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Recycling: A Sustainable Solution for Building Managers


Building managers find that effective recycling programs reduce waste management costs. Strong recycling programs also advance sustainability by reducing the need for new resources and the environmental impacts of landfills. Recycling turns the ‘waste’ stream into a resource stream than can be mined for materials.

Recycling services, the prices paid for recycled materials, and the demand for recycled materials are growing. Facility managers can take advantage of the continually evolving recycling market by reducing waste disposal costs through recycling and by getting paid for recyclable materials.

There are widespread recycling markets for paper, cardboard materials, HDPE and PET plastics, aluminum and steel cans, and glass. For example, prices earlier this year in Wisconsin were $1,800 per ton baled aluminum and $80 per ton for corrugated cardboard. Other growing recycled material markets include bricks, carpet, latex paint, oil, wood products, computer scrap, rubber, and textiles.

Sustainable building operation plans require effective waste management strategies because buildings create a large amount of waste through their operation and use. These strategies begin with source reduction because materials that are not brought into the building cannot become waste. Minimizing packaging materials for items brought into the building is an important step towards source reduction.

Although reduction is the most important form of waste management, recycling contributes to business sustainability by minimizing waste that is sent to a landfill or incinerated, reducing the need for virgin materials, thus reducing the environmental impact and cost of waste disposal.

Purchase Materials with Recycled Content

Facility mangers can help increase the markets for recycled materials by giving purchasing preference to products that contain recycled materials. The three arrowed recycling symbol represents collecting, remanufacturing, and purchasing, which completes the recycling loop and creates market development. Along with having a recycling program, businesses should incorporate the purchase of products containing recycled materials into their purchasing plans. This achieves the double benefit of reducing the environmental impacts of purchased products and fosters the growth of recycling markets.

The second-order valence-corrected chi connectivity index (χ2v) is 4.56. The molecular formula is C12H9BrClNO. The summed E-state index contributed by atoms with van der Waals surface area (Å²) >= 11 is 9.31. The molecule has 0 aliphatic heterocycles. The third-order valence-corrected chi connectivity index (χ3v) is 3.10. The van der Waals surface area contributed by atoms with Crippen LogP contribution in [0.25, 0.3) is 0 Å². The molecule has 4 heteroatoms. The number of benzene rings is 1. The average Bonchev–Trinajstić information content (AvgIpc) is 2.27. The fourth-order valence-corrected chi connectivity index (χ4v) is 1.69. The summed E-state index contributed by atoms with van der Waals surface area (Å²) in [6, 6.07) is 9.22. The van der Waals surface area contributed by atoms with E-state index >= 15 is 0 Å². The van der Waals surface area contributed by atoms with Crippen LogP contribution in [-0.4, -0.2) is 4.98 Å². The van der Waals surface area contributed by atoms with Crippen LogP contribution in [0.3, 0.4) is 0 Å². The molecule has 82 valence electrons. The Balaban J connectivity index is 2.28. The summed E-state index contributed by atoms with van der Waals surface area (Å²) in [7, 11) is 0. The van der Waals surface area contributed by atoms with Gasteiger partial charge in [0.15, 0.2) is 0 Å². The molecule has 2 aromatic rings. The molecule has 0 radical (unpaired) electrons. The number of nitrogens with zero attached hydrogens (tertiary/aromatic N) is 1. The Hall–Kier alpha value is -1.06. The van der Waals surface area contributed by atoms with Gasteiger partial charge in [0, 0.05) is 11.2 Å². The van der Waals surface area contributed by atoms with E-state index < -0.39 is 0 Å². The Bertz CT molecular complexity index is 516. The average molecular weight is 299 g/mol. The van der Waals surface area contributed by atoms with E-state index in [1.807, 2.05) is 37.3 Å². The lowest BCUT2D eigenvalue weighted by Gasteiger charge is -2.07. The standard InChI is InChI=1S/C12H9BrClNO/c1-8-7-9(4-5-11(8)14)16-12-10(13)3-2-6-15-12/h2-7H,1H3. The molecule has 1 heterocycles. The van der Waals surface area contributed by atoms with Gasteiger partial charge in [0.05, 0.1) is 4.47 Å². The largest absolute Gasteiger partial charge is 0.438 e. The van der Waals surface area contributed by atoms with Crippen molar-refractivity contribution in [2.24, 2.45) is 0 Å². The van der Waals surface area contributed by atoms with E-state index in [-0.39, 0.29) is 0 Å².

U.S. Green Building Council’s Leadership in Energy and Environmental Design for Existing Buildings Rating System (LEED-EB) provides a valuable framework for facility managers to adopt recycling programs at their facilities. LEED-EB’s Materials and Resources category is geared at reducing the quantity of building waste. Materials and Resources Prerequisite 1 requires facilities to conduct a waste stream audit. The audit, conducted over a representative time period, involves identifying what is in the waste stream. The amounts of waste are recorded in weight or volume metrics and allow facility managers to determine the amount of waste on a weekly, monthly, and yearly basis.

The audit identifies what is working in the recycling program and what additional materials can be removed from the waste stream for recycling. This valuable information guides the ongoing improvement of the source reduction and recycling program.

The LEED-EB framework includes another prerequisite that requires sufficient building space be allocated for gathering and storing materials for recycling. These spaces should be easily accessible and effectively serve the entire building. This LEED-EB prerequisite requires that bins be included for at least paper, glass, plastics, cardboard, and metals. Equipment such as can crushers and cardboard balers can be used to minimize space allocated for recycling storage.

Michael Arny is president of the Leonardo Academy, Madison, Wisc. He can be reached at michaelarny@leonardoacademy.org. This article first appeared in Managing Green, a Leonardo Academy publication.